You need to be more creative to meet some of that. So I think there can be a pro and a con scene with some of the regulatory things that come through, but there's a struggle between the day- to- day and being innovative and sometimes splitting your teams a little to have your innovation group and your more, I think there's an old term out there, bimodal.

You have your day- to- day people and then you also have your innovators. And sometimes building a team that way can really help you achieve both.

Scott Belous

And if I can just layer on something Cindy said a moment ago too, is really being creative in how we address some of these regulations that come down.

And at its core, let's assume positive intent by the regulators. They're trying to protect the consumer in some way. And if we can really go a level deeper beyond what's written in the regulator and what they're trying to accomplish and serve for the consumer themselves, sometimes there's a creative solution there that might not be in the text of the regulation itself, but it's in the intent.

So I think getting to why the regulation exists overall really helps to deliver a solution to the challenges that it presents.

Eugene Grygo

Okay. Very quickly, how do you get to that creativity? Does that involve the business side? And then we have another question from the audience.

Cindy Schreiner

Well, I actually think it has to involve the business side. As much as our technology partners have become more creative over time, I think that the business acumen is critical.

And so having that experience engaging with your financial advisors and your customers is front and center in everything we do. And sometimes our technology partners don't have that insight and don't have those experiences to share.

And also, there's different perspectives, if you will, on solutioning, with regards to delivering the end state, I'm going to use solution again to the business.

There's a certain level of creativity that I'd love technology to have, but at the end of the day, the business owns whatever is delivered, and we need to be happy with it.

So I think that partnership has to evolve. I've been in way too many situations where our technology partners don't have that business acumen or we weren't given the opportunity to share it and we didn't get to the right place.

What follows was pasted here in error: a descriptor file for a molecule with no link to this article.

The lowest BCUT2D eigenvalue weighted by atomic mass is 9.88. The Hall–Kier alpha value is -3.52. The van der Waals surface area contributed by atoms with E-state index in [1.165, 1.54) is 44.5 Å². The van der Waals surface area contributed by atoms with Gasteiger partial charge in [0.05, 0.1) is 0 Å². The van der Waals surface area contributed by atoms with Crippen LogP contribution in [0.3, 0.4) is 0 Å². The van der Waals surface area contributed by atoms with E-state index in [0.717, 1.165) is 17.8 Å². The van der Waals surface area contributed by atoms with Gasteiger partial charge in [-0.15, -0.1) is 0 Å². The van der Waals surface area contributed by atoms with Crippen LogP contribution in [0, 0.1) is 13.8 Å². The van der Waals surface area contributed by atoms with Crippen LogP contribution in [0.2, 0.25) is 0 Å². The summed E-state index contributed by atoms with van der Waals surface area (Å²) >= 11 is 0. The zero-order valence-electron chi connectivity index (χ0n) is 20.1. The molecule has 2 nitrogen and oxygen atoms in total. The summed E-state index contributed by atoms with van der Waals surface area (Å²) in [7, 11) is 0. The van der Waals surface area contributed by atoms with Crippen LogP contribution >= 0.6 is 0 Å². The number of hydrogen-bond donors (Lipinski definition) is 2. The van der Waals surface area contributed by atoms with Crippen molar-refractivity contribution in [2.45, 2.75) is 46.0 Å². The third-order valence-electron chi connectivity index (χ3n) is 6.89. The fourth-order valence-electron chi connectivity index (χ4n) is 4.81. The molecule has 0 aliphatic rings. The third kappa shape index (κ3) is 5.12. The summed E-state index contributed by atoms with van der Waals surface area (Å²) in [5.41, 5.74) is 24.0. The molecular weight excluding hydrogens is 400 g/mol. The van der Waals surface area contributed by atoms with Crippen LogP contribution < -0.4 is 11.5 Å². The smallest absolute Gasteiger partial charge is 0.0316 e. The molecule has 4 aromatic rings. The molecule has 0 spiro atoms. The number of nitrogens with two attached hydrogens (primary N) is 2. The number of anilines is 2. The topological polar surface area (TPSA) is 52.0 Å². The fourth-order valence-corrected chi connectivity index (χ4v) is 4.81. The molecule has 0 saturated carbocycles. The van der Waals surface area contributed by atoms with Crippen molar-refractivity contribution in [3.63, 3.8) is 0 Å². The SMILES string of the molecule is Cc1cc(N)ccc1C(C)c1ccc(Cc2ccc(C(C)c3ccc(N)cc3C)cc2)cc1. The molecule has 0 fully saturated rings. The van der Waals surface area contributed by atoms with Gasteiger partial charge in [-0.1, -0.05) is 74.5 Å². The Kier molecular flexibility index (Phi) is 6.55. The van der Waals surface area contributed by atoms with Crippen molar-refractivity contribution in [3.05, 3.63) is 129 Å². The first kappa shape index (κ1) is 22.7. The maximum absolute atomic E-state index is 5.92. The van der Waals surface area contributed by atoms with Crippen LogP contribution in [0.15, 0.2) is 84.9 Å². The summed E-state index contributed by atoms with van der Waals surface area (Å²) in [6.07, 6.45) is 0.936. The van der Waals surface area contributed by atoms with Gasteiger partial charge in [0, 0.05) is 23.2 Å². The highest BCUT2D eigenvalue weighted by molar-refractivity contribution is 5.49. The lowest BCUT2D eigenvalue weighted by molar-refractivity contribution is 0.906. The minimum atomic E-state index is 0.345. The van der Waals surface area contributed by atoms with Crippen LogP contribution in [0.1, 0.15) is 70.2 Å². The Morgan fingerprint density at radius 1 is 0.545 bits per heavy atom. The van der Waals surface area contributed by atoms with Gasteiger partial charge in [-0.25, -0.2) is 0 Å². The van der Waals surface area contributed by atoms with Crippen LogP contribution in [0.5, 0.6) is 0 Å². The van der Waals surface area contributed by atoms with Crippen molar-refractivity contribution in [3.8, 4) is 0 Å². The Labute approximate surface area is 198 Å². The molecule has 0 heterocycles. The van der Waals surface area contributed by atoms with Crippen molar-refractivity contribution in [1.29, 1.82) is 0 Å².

So I think the partnership is really critical.

Mary Cecola

And you're really reinforcing having both the technology department and the business to think more creatively. I think about post- 2008 and the regulation that came with that, that forced a lot of things to consolidate data in such a way you could meet that regulatory reporting.

You could have taken that as your opportunity to do a major data cleansing and consolidation, which is a huge step to get forward with analytics and the use of AI.

So you can use these as a stepping stone and a driver to fix some of those internal issues.

Cindy Schreiner


Eugene Grygo

And then quickly, we had a question as a follow- up to Scott's commentary, how do you prioritize where to start? Do you start with the low- hanging fruit with the low impact, or the higher impact that is a much more complex effort?

Mary Cecola


Scott Belous

I would think, sorry, go ahead Mary.

Mary Cecola

No, please go ahead.

Scott Belous

I was going to say it's more of an and than an or and trying to find those opportunities. So the way that we typically look at it is a little bit of art and a little bit of science. The science part is by looking at the data and really understanding what the drivers of manual work is, and then seeing if we can ideate a solution to that.

And depending on the complexity of the solution, we'll prioritize it or not. The thing that really plays in on the art side is on the client feedback, and really understanding in their own words what the pain point is and how significant of a pain point it is.

And then that is a big component in terms of how we prioritize is just based on understanding the clients and their needs and what's frustrating them. So it's a lot of different factors that goes into it, but I think finding the things where you can get some quick wins is really important and the things that really impact the clients the most.

Peter Akwaboah

Yeah, I'm not a big fan of big projects. I think to your point, every project has some sort of a long- term view, but it's always an incremental view of how you deliver that, which includes quick wins and so forth.

So it's a combination of all of those. It's not one versus the other.

Eugene Grygo

Okay. Quickly onto the next question. The Bradford study, which just came out yesterday, found that on average firms, firms are planning to increase spending on next generation technologies like artificial intelligence and distributed ledgers known as blockchains.

They're going to spend between 20% and 30% more over the next two years, according to the survey. 71% of the survey respondents also say that artificial intelligence is now significantly changing the way they work.

So panel, oh in particular Mary, how powerful are AI and DLT- based innovations and what kinds of changes are they causing?

Which use cases are generating real value for your firm?

Mary Cecola